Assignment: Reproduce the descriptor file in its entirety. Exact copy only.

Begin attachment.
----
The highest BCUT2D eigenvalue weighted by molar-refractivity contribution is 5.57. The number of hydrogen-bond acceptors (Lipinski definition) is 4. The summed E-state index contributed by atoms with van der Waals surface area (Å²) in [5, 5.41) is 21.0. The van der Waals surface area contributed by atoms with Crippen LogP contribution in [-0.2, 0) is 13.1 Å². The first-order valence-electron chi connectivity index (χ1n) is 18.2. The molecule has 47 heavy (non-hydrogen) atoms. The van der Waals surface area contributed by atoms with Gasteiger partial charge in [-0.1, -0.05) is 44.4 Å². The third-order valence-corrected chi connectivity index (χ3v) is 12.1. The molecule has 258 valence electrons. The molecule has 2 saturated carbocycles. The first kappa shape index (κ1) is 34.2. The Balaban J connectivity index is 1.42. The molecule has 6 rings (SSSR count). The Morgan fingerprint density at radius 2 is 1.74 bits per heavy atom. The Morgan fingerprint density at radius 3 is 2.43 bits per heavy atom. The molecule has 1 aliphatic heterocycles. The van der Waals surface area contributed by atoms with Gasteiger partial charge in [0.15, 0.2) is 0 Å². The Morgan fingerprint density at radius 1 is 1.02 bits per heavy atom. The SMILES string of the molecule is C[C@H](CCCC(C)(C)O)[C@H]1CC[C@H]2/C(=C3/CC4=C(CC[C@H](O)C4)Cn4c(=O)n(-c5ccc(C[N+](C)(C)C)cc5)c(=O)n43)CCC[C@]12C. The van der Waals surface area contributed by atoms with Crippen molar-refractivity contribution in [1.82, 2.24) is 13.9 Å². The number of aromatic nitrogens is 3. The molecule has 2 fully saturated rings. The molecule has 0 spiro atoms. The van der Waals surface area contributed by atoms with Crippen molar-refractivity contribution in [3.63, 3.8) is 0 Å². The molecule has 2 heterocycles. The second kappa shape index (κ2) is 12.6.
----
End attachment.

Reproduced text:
The highest BCUT2D eigenvalue weighted by molar-refractivity contribution is 5.57. The number of hydrogen-bond acceptors (Lipinski definition) is 4. The summed E-state index contributed by atoms with van der Waals surface area (Å²) in [5, 5.41) is 21.0. The van der Waals surface area contributed by atoms with Crippen LogP contribution in [-0.2, 0) is 13.1 Å². The first-order valence-electron chi connectivity index (χ1n) is 18.2. The molecule has 47 heavy (non-hydrogen) atoms. The van der Waals surface area contributed by atoms with Gasteiger partial charge in [-0.1, -0.05) is 44.4 Å². The third-order valence-corrected chi connectivity index (χ3v) is 12.1. The molecule has 258 valence electrons. The molecule has 2 saturated carbocycles. The first kappa shape index (κ1) is 34.2. The Balaban J connectivity index is 1.42. The molecule has 6 rings (SSSR count). The Morgan fingerprint density at radius 2 is 1.74 bits per heavy atom. The Morgan fingerprint density at radius 3 is 2.43 bits per heavy atom. The molecule has 1 aliphatic heterocycles. The van der Waals surface area contributed by atoms with Gasteiger partial charge in [0.15, 0.2) is 0 Å². The Morgan fingerprint density at radius 1 is 1.02 bits per heavy atom. The SMILES string of the molecule is C[C@H](CCCC(C)(C)O)[C@H]1CC[C@H]2/C(=C3/CC4=C(CC[C@H](O)C4)Cn4c(=O)n(-c5ccc(C[N+](C)(C)C)cc5)c(=O)n43)CCC[C@]12C. The van der Waals surface area contributed by atoms with Crippen molar-refractivity contribution in [1.82, 2.24) is 13.9 Å². The number of aromatic nitrogens is 3. The molecule has 2 fully saturated rings. The molecule has 0 spiro atoms. The van der Waals surface area contributed by atoms with Crippen molar-refractivity contribution in [3.63, 3.8) is 0 Å². The molecule has 2 heterocycles. The second kappa shape index (κ2) is 12.6.